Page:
On Wed, Mar 16, 2016 at 11:26 AM, Julien Rouhaud <julien.rouh...@dalibo.com>

> I'm not too familiar with parallel planning, but I tried to implement
> both in attached patch. I didn't put much effort into the
> parallel_threshold GUC documentation, because I didn't really see a good
> way to explain it. I'd e happy to improve it if needed. Also, to make
> this parameter easier to tune for users, perhaps we could divide the
> default value by 3 and use it as is in the first iteration in
> create_parallel_path() ?
> Also, global max_parallel_degree still needs to be at least 1 for the
> per table value to be considered.
All applies and works from my end.

Is the max_parallel_degree per table of much use here? It allows the max
number of workers per table to be set - but it's still bound by the same
formula (now from the GUC). So in reality it's only really useful for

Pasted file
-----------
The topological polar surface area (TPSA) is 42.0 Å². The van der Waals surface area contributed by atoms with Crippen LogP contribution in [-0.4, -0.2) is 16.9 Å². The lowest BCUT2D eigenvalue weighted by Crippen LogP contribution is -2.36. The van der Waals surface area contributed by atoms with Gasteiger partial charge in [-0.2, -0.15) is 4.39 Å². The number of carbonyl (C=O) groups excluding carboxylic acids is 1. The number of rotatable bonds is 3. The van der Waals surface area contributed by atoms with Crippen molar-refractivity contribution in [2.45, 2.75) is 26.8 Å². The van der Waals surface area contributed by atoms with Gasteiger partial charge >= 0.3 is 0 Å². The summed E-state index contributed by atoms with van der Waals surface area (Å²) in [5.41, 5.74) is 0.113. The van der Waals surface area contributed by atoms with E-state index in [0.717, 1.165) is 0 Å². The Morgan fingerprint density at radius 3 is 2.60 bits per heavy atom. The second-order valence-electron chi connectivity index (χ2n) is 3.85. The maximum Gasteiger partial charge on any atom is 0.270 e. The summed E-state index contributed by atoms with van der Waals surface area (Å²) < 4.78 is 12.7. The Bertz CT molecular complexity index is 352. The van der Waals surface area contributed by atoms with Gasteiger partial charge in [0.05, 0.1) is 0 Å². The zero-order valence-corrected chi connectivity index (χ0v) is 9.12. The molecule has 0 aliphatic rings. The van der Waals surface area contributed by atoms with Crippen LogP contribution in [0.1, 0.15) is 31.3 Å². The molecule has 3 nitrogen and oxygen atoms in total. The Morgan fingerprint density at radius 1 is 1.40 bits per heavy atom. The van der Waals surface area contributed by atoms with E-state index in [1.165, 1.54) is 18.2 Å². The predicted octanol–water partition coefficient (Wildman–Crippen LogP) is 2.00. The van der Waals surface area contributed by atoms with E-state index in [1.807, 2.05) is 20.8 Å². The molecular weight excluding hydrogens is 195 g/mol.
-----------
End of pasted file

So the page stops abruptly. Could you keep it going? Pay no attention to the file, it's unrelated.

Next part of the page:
limiting the number of workers, not raising it.

Would there be a common use case for limiting parallelism on a subset of
tables in a database you've explicitly set to have a higher amount
of parallel operations via the GUC? I struggle to think of one?

I think in practicality the reverse would be more common, you'd want to set
certain tables to a starting point of a certain number of workers (and ramp
up to more if the formula allowed it). You could set this to 0 for
never use parallel
agg on this table.

Another option is to allow access to the the threshold multiplier
(currently hard coded to 3) per table - but this might become pretty hard
to explain succinctly in the documentation.



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